Oohs and ahhs - not ows
Is there anything better than oohing and aahing over fireworks on a warm Fourth of July night? But sometimes those oohs and aahs can become serious ows.
“The majority of fireworks injuries happen in the months surrounding the Fourth of July,” says Dr. Maria Valdes, Community Pediatric and Adolescent Medicine (CPAM). “Injuries can occur with any fireworks, including firecrackers, sparklers – which can reach temperatures as high as 2,000 degrees -- and bottle rockets.”
Burns are the most common injuries from fireworks, affecting any part of the body, but primarily the head, hands and eyes. People of all ages can get hurt, although the highest incidence of injury is to those under 25, with about half occurring in children under age 15. Sparklers account for more than half the injuries to children under five.
The safest option is to avoid using personal fireworks and attend a public fireworks display instead. But if you are lighting fireworks at home, take these simple precautions:
- Follow your state and local community laws for buying and using fireworks.
- Closely supervise children in the area where fireworks are being lit. Never allow them to hold or light the fireworks themselves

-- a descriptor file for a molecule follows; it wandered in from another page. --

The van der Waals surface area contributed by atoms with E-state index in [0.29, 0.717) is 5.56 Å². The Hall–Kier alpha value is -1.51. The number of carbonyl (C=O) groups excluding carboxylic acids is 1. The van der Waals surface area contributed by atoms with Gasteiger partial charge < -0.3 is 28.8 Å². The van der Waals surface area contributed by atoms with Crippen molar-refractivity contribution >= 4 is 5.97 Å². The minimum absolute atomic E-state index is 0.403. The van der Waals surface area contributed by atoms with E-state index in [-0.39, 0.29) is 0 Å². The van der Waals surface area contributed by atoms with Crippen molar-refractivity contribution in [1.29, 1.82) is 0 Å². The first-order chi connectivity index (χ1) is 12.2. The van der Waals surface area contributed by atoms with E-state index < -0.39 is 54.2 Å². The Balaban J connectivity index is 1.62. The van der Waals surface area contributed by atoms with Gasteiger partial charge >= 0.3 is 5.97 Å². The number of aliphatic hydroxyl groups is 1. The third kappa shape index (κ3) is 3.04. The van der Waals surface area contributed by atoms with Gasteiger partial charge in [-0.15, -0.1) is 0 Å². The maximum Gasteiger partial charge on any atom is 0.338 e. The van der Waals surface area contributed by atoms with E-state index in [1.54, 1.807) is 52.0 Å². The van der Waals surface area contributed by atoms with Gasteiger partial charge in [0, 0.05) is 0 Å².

- Alcohol and fireworks don’t mix. A responsible adult needs to be in charge of the fireworks and make sure others in the area are safe.
- Light fireworks away from buildings and vehicles. Have a bucket of water and garden hose handy.
- Wear eye and hearing protection. Light only one firework at a time, then move away quickly. Never relight a “dud.” Instead, wait 20 minutes, then soak it in bucket of water.
- When you’re finished with your fireworks display, douse the entire fireworks area with water and place all used fireworks in a water-filled metal can.
“The Fourth of July is a great time to celebrate,” says Valdes. “Keep it a fun – and safe -- time without injury from the use of personal fireworks.”